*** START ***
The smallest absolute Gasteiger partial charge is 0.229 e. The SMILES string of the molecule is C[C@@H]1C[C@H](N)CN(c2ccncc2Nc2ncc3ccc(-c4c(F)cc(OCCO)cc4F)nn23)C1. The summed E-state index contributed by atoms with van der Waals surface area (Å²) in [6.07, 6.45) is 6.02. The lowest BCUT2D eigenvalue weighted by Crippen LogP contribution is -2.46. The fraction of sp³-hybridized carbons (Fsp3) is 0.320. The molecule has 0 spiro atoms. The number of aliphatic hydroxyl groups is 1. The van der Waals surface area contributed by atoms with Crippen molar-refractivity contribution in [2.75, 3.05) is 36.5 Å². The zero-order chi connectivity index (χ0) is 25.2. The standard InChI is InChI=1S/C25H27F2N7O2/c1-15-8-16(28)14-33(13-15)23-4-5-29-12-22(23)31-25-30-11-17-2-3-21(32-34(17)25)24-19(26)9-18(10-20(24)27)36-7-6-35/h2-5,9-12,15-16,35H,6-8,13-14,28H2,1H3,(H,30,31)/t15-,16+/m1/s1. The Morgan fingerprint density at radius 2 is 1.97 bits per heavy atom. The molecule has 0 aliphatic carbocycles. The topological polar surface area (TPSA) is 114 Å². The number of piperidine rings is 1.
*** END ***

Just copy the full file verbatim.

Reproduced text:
The smallest absolute Gasteiger partial charge is 0.229 e. The SMILES string of the molecule is C[C@@H]1C[C@H](N)CN(c2ccncc2Nc2ncc3ccc(-c4c(F)cc(OCCO)cc4F)nn23)C1. The summed E-state index contributed by atoms with van der Waals surface area (Å²) in [6.07, 6.45) is 6.02. The lowest BCUT2D eigenvalue weighted by Crippen LogP contribution is -2.46. The fraction of sp³-hybridized carbons (Fsp3) is 0.320. The molecule has 0 spiro atoms. The number of aliphatic hydroxyl groups is 1. The van der Waals surface area contributed by atoms with Crippen molar-refractivity contribution in [2.75, 3.05) is 36.5 Å². The zero-order chi connectivity index (χ0) is 25.2. The standard InChI is InChI=1S/C25H27F2N7O2/c1-15-8-16(28)14-33(13-15)23-4-5-29-12-22(23)31-25-30-11-17-2-3-21(32-34(17)25)24-19(26)9-18(10-20(24)27)36-7-6-35/h2-5,9-12,15-16,35H,6-8,13-14,28H2,1H3,(H,30,31)/t15-,16+/m1/s1. The Morgan fingerprint density at radius 2 is 1.97 bits per heavy atom. The molecule has 0 aliphatic carbocycles. The topological polar surface area (TPSA) is 114 Å². The number of piperidine rings is 1.